COPENHAGEN, 29 January 2015 – The leadership of the OSCE Parliamentary Assembly's Committee on Democracy, Human Rights and Humanitarian Questions has completed a visit to the Guantanamo Bay detention facility and today called on OSCE countries to proactively assist the United States in efforts to close it as soon as possible, including through the resettlement of detainees.
“The continued detention of well over 100 people at Guantanamo year after year remains a dark spot on the United States’ reputation in the spheres of human rights and rule of law. While progress has been made in relocating detainees from Guantanamo, much remains to be done. We applaud the commitment of the U.S. government to close the facility, but the United States cannot achieve this alone. It requires the support of all OSCE countries,” said Committee Chair Isabel Santos (MP, Portugal) and Vice-Chair Mehmet Sevki Kulkuloglu (MP, Turkey) in a joint statement.
Santos and Kulkuloglu traveled to Guantanamo on 27 January to tour the facilities and meet with personnel of the Joint Task Force to discuss the status and treatment of remaining detainees. The delegation was not authorized to speak to inmates.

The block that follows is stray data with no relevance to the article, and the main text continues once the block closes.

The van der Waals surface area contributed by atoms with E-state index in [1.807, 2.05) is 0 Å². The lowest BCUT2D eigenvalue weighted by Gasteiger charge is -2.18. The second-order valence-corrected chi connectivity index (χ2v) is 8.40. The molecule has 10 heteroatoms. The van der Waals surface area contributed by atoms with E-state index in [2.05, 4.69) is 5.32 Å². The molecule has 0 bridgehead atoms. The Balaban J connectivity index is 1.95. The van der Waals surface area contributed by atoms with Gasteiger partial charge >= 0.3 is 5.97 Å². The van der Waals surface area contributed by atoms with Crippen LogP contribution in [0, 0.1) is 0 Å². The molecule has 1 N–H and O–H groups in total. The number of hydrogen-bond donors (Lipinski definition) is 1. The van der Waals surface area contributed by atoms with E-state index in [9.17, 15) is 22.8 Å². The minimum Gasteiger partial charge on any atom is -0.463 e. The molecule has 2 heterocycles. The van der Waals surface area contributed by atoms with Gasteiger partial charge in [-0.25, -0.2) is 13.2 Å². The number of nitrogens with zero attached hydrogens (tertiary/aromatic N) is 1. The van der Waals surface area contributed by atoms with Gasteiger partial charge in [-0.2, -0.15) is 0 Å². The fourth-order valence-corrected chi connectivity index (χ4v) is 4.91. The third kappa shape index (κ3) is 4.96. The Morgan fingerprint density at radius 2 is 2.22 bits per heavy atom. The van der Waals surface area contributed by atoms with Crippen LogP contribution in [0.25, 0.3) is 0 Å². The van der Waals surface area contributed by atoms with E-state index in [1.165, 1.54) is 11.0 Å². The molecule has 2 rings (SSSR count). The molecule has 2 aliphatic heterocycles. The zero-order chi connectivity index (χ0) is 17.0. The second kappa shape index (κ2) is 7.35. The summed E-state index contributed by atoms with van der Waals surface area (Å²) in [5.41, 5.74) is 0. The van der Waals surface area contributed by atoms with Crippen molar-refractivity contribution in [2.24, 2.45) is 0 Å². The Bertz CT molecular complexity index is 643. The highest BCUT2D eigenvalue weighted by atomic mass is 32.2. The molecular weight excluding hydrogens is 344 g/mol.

Ahead of their travel to the detention facility, they viewed part of the military commission trial of Abd al Hadi al-Iraqi by closed circuit television from the U.S. army's Fort Meade outside of Washington. The delegation also met with senior officials from the Department of State and the Department of Defense in Washington ahead of their visit.
Only a limited number of the remaining 122 detainees at Guantanamo have been charged or are expected to face charges in front of a military commission. Citing the laws of war, the U.S. government asserts that detainees can be held until the end of hostilities.
“The detention of people under the traditional laws of war is not compatible with the modern fight against terrorism. The unfortunate application of this legal theory by the United States means that inmates could be held indefinitely, awaiting the end of a fight that does not have a clear-cut end point,” said Santos and Kulkuloglu.
“Even those who have faced charges in front of military commissions were subject to a changing legal context and serious restrictions related to classified material, all of which raises additional concerns regarding the transparency of the process and detainees’ ability to mount a defense in a fair trial,” the delegation members added.
Following their visit to Guantanamo, Santos and Kulkuloglu met in Washington with Senator Benjamin Cardin, a member of the U.S. Helsinki Commission and the U.S. Delegation to the OSCE PA. They stressed their willingness to work with members of the U.S. Congress and across the OSCE area to support efforts to close the detention facility.
The members of the delegation will present a report outlining the conclusions of their visit at the OSCE PA’s Winter Meeting in Vienna on 19 February.